December 1, 2014
Communities In Schools of Chicago
NAVIGATE: “Yes, We DO Need to Talk About Race”
Facilitated by Eileen Hogan Heineman and Gloria J. Woods, Co-Directors, Racial Justice Programs at YWCA Evanston/North Shore
Illinois Holocaust Museum & Education Center.
Definition of Race: “Term used to refer to groupings of people according to common origin or background, and associated with perceived biological markings. Race is a recent idea, created to account for differences among people and to justify colonization, conquest, enslavement, and social hierarchy among people.” (Taken from from Race: Are We So Different, A Project of the American Anthropological Association. http://www.understandingrace.org/home.html)
- Discuss difficulties for engaging in conversations about race.
- Build skills for creating intentional spaces for dialogue and asking questions to engage in conversations about race.
- Experience: Self-guided tour of the RACE: Are We So Different? exhibition
- Listen to others’ personal stories.
Full from their Thanksgiving meals, attendees from 27 different agencies attended the second training of our NAVIGATE series to engage in conversations about race. The Illinois Holocaust Museum & Education Center was gracious to host the event so that attendees could also view the RACE: Are We So Different? exhibition.
Co-facilitators for the day – Gloria J. Woods and Eileen Hogan Heineman – began the morning with a question:
What might make it hard to talk about “race” with your students?
In small groups, attendees shared their thoughts and experiences. Then, Gloria and Eileen shared definitions of…
…and asked attendees to REFLECT on what the definitions mean for each person and to consider:
“What do you need to know or do
to feel confident in conversations around racial issues?”
After the “warm-up” presentation and small group discussion, attendees were invited to explore the exhibit, “RACE: Are We Really So Different?” They roamed the exhibit, prompted to think about their own lingering questions, similarities and differences between races, and encouraged to listen to videos of peoples’ stories.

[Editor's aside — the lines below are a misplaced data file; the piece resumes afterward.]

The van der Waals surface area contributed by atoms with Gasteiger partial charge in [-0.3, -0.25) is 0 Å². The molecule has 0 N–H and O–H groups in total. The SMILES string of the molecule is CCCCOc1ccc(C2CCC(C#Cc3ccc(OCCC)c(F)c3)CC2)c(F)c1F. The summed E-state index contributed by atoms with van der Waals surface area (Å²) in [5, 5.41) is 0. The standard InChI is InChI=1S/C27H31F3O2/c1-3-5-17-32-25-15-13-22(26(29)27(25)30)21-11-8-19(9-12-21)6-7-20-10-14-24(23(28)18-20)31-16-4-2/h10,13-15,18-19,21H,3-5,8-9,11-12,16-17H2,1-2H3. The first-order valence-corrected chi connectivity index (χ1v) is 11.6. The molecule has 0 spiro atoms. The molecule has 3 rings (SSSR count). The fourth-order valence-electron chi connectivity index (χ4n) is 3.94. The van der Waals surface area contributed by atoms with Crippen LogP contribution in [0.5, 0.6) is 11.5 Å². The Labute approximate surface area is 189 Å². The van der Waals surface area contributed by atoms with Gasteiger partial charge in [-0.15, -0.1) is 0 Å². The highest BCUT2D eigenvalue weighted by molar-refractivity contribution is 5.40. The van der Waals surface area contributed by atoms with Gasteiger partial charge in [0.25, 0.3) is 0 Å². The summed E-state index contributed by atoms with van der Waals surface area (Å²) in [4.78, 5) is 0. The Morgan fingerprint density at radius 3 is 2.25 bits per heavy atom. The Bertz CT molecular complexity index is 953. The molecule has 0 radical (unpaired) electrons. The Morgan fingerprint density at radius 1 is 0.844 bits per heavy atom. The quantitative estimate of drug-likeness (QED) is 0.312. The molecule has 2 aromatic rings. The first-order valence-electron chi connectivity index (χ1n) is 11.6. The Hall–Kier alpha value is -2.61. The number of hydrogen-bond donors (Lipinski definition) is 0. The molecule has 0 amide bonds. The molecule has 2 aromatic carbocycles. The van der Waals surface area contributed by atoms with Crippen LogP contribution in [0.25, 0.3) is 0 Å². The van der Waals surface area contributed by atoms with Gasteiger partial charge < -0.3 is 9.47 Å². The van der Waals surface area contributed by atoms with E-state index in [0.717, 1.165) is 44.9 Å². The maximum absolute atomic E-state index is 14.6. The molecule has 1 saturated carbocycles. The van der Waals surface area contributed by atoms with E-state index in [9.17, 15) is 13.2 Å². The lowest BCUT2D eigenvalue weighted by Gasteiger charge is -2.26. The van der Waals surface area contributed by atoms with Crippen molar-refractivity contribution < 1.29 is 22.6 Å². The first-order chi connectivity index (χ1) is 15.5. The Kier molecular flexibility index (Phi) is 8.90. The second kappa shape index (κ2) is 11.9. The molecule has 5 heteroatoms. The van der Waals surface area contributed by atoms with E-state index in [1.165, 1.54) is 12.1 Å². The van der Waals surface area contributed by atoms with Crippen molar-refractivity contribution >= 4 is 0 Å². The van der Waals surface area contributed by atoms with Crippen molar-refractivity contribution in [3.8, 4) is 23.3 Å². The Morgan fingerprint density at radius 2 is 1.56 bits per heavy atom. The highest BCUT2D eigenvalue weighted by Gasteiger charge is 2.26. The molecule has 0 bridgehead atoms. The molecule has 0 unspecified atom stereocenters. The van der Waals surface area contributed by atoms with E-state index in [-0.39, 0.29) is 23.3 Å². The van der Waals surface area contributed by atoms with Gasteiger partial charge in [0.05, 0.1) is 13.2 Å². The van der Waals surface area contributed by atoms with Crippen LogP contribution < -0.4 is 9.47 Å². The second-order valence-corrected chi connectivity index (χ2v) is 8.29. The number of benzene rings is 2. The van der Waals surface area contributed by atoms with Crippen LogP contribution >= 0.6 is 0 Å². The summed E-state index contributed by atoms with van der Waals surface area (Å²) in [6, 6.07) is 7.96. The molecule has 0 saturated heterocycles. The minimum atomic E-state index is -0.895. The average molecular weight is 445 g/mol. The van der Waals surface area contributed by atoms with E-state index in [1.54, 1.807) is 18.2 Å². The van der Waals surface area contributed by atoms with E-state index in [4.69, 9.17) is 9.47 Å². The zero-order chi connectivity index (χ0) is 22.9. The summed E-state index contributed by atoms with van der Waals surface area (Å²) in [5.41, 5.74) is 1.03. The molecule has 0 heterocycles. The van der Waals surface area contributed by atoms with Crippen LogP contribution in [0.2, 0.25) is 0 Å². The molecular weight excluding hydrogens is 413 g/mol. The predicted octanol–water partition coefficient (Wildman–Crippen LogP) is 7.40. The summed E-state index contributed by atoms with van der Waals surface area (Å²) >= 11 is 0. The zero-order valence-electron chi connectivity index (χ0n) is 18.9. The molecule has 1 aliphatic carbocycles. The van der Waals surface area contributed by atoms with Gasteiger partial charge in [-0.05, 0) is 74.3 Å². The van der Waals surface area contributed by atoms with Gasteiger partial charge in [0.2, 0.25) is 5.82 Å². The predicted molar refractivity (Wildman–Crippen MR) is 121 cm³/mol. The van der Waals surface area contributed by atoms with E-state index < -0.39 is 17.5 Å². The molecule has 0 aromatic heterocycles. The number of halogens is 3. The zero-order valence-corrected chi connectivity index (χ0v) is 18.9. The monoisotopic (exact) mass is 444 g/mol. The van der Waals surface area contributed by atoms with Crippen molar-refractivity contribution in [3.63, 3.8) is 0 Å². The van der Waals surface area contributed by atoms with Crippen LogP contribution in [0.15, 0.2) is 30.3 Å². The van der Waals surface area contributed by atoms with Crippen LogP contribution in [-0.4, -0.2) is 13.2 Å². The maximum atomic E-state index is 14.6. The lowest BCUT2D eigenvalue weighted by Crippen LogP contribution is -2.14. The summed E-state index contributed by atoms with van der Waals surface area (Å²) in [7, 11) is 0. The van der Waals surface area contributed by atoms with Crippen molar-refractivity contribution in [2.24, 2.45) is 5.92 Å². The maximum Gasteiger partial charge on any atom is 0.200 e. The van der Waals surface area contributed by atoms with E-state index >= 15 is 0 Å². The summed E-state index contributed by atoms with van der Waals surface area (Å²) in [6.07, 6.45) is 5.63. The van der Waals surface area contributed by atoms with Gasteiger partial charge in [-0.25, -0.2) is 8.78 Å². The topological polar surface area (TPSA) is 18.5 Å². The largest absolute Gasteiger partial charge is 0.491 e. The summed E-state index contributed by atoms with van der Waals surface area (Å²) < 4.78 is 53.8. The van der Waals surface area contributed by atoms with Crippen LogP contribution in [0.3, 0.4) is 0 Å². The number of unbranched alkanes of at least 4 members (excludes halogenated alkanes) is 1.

Attendees returned to the large group and reflected individually on how they were feeling, something that was surprising or challenging, and what additional questions were raised as a result of the exhibit.
As the morning drew to a close, Gloria and Eileen recommended practicing the following:
- Listening with empathy, for understanding
- Acknowledgement of multiple perspectives, or both sides
- Willingness to ask questions
Finally, attendees were encourage to consider 1) What do you want to learn more about? and 2) Whom might you want to have a conversation? as next steps. As a summary to the morning, Eileen and Gloria emphasized that discussing race is difficult but necessary.
Materials from Event:
- Upcoming events related to exhibit: www.ywca.org/CPcalendar
Adventure Stage Chicago
Barrel of Monkeys
Brain Surgeon Theater
Chicago Alliance Against Sexual Exploitation
Chicago Park District
Chicago Symphony Orchestra
Chicago Women’s Health Center
Cook County Sheriff Youth Services
Dunamis Community Advocate Services
Epilepsy Foundation of Greater Chicago
Free Street Theater
I Am We
Lookingglass Theatre Company
Lyric Opera of Chicago
Rape Victim Advocates
Silber screens, Inc.
Spudnik Press Cooperative
The Peace Exchange